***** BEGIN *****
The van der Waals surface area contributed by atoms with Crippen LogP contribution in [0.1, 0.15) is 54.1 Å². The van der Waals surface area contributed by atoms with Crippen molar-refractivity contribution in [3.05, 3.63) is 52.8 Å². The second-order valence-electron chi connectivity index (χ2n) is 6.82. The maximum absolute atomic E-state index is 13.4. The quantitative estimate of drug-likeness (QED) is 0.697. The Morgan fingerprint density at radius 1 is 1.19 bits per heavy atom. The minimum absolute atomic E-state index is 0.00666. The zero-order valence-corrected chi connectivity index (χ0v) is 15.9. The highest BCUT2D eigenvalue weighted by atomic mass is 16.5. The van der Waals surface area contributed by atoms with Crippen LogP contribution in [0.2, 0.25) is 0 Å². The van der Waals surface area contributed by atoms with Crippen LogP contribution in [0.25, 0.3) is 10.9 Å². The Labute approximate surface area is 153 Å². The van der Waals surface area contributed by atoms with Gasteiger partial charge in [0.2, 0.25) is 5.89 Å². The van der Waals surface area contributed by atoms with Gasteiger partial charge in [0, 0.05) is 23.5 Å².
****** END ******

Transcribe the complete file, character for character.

The van der Waals surface area contributed by atoms with Crippen LogP contribution in [0.1, 0.15) is 54.1 Å². The van der Waals surface area contributed by atoms with Crippen molar-refractivity contribution in [3.05, 3.63) is 52.8 Å². The second-order valence-electron chi connectivity index (χ2n) is 6.82. The maximum absolute atomic E-state index is 13.4. The quantitative estimate of drug-likeness (QED) is 0.697. The Morgan fingerprint density at radius 1 is 1.19 bits per heavy atom. The minimum absolute atomic E-state index is 0.00666. The zero-order valence-corrected chi connectivity index (χ0v) is 15.9. The highest BCUT2D eigenvalue weighted by atomic mass is 16.5. The van der Waals surface area contributed by atoms with Crippen LogP contribution in [0.2, 0.25) is 0 Å². The van der Waals surface area contributed by atoms with Crippen LogP contribution in [0.25, 0.3) is 10.9 Å². The Labute approximate surface area is 153 Å². The van der Waals surface area contributed by atoms with Gasteiger partial charge in [0.2, 0.25) is 5.89 Å². The van der Waals surface area contributed by atoms with Gasteiger partial charge in [0, 0.05) is 23.5 Å².